Meanwhile, it took until March 11th to ban travel from Europe, which at the time was seeing ~10k new cases a day, with full freedom of movement from affected areas to unaffected ones.
The problem wasn't that he banned travel from China. The problem is that he didn't ban travel from Europe, until it got way worse than China.
Okay. Yes, you're a very pro-lockdown Seattlite with access to almost every comfort you could want without leaving your home. I believe that you were probably not mad at Trump for stopping flights, and wanted more to be stopped. That is within your character as read by your comments. I'm skeptical you understand what lockdowns actually meant for other people, but that's besides the point.
Me: [Democrats and the media called Trump racist for shutting down travel from China]
Okay, so we agree then? I don't think I said anything about Europe or if Trump Admin had gone far enough and when.
Was accusing him of racism for that particular thing on February 1st a bit early? Maybe.
Did history prove the critics right? Yeah. It did. It only took six weeks.
Addendum: I appreciate that you have gone to some length to research the context of my character and my previous posts, in order to best form a context in which to interpret my current ones. I suggest that perhaps Trump's critics on this subject may have done something similar. The man has given them a few years of material to work with by that point, after all.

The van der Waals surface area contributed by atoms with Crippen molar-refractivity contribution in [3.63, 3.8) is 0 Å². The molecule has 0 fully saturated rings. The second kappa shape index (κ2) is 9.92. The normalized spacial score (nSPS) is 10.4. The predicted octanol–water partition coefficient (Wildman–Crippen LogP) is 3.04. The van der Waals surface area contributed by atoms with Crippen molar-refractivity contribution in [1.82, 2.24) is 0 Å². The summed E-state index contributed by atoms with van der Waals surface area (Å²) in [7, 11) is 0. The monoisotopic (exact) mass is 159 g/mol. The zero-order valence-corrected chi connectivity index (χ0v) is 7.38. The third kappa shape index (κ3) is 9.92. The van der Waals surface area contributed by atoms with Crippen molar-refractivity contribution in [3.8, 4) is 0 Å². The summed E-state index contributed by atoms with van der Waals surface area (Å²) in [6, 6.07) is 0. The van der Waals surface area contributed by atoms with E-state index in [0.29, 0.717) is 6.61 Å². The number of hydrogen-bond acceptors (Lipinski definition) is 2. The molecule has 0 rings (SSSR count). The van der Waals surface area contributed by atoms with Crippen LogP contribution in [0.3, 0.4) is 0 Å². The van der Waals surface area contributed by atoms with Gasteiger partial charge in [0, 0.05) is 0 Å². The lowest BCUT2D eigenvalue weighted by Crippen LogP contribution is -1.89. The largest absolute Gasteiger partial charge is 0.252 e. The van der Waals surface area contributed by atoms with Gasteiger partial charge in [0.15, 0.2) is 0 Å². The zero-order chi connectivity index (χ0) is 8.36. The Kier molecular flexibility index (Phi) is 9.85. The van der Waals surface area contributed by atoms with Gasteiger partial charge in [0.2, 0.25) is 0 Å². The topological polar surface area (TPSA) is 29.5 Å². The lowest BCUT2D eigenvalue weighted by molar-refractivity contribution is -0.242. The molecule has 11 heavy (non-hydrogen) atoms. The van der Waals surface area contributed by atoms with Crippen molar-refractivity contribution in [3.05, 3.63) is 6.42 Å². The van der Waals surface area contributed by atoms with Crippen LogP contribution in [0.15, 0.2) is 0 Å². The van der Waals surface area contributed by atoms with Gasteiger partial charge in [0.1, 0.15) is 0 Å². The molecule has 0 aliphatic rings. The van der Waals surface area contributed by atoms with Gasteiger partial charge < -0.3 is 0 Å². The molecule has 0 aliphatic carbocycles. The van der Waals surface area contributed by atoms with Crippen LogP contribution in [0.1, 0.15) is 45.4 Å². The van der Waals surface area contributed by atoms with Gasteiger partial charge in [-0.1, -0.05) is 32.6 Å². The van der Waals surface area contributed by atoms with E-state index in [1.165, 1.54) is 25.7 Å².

It's a new acount which only posted this link - likely just some automated link spam detection. If you to to the comment's page (click the timestamp) there should be an option to vouch for it.
I am an ethnic Chinese, I don't see this impression at all.
Disclaimer: this is quite normal, China is huge with 1.4b people, there are a lot of social bubbles. And the readers should read this comment and the parent of proving that. Not that this comment or the parent is true.
The same standard would apply to your comment.
Realizing that, is the first step to reach any meaningful truth about China.
That's true even to native Chinese people. That's even more true to outsiders (obviously).
I would like to remind everybody that this happened in Milano just before the outbreak
https://www.wsj.com/articles/intelligence-on-sick-staff-at-w... : Michael R. Gordon, WSJ on the "lab leak"